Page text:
While “Flirting with Fate” by J. C. Cervantes is a young adult fantasy about love and fate, it’s not quite as light and frothy as that might indicate. It’s a touching story, and I actually needed a tissue as I finished reading it because of the evocation of strong emotions at the ending. As might be surmised from the title, the story is about the fickle nature of fate, and whether there is something like destiny and “meant to be.”
Ava, our main character, does not believe in fate. She does not believe that anything is “meant to be.” Life must be lived according to her own rules, her own determinations, and in that quest she wants to be a journalist, documenting facts, protecting herself from the magical and the mystical. Yet her beloved grandmother Nana came from a line of women who, upon their deathbed, bestowed a gift, a blessing, upon those female descendants in attendance at their deaths. But when a storm and a car accident prevent Ava from being there at her Nana’s deathbed, she misses getting her blessing. Instead, misdirected, that blessing ends up with someone else.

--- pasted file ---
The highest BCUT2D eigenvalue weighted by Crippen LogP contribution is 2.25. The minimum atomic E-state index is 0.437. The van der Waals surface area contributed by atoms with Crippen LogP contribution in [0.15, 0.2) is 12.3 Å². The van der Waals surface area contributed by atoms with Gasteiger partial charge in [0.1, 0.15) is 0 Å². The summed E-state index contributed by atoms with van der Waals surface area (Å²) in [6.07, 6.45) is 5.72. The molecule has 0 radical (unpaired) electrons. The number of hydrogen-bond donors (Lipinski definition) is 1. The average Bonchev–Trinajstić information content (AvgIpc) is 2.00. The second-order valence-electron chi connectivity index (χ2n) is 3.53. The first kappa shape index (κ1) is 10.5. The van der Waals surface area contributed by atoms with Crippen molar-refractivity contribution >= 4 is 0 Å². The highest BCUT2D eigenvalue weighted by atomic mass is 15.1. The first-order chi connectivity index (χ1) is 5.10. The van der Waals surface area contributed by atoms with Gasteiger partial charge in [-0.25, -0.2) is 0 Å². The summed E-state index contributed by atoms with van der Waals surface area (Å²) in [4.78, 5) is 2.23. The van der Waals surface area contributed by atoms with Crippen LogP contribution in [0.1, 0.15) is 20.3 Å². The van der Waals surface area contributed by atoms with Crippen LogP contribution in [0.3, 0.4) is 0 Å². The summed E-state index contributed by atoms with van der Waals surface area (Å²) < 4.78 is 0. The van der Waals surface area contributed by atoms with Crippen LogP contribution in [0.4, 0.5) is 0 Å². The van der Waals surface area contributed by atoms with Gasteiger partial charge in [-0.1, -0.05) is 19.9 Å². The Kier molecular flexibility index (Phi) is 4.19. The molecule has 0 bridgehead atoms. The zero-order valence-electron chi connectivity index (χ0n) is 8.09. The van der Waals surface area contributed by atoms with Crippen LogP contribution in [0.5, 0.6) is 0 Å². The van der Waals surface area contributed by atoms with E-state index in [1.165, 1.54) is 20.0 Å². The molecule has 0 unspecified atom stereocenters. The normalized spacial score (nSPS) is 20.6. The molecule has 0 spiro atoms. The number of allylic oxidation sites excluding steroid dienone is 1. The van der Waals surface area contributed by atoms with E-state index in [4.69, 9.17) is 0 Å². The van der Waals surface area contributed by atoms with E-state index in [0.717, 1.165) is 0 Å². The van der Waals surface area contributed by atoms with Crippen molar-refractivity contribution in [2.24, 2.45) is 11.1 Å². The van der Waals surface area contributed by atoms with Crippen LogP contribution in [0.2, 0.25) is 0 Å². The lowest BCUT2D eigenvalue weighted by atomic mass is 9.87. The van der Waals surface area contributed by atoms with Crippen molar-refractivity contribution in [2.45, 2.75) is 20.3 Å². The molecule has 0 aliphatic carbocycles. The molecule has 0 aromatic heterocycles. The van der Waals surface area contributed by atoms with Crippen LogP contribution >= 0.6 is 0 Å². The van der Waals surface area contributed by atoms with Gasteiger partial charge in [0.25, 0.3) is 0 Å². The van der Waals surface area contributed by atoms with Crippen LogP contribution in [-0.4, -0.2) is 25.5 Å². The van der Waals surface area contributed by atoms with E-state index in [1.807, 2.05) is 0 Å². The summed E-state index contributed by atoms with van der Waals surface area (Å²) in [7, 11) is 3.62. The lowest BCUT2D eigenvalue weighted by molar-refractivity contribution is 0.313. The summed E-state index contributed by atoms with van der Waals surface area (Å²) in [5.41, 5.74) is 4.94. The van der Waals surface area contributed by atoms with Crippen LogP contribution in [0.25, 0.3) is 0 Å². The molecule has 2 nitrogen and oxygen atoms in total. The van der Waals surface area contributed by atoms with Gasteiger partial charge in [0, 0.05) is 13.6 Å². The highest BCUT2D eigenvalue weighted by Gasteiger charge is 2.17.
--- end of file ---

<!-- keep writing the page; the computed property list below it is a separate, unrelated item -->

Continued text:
Ava soon learns that missing her blessing is much more serious than she could have realized. There are repercussions that affect more than just Ava. So Ava, with the help of her Nana (who is a ghost) and her Nana’s spiritual mentor, a minor saint, must take back the blessing from its unwitting recipient. But as we soon realize (pay attention to the clues Cervantes sprinkles along the way), everything is connected. There is a reason that the blessing went astray. There is a reason that Ava’s Nana left her family when she was a young woman, taking her son and raising him herself. There is a reason for everything that happens in this carefully constructed tale that is both magical and inspiring. We see people devastated by missed connections, by lost opportunities and by guilt. We also see forgiveness and love and the healing nature of time.
“Flirting with Fate” is a novel that will appeal to those who enjoy a mystery, a romance, a tale of friendship and family. It’s not inappropriate for a middle school reader and will be enjoyed by many young adult readers.
Please note: This review is based on the final, hardcover book provided by Razorbill, the publisher, for review purposes.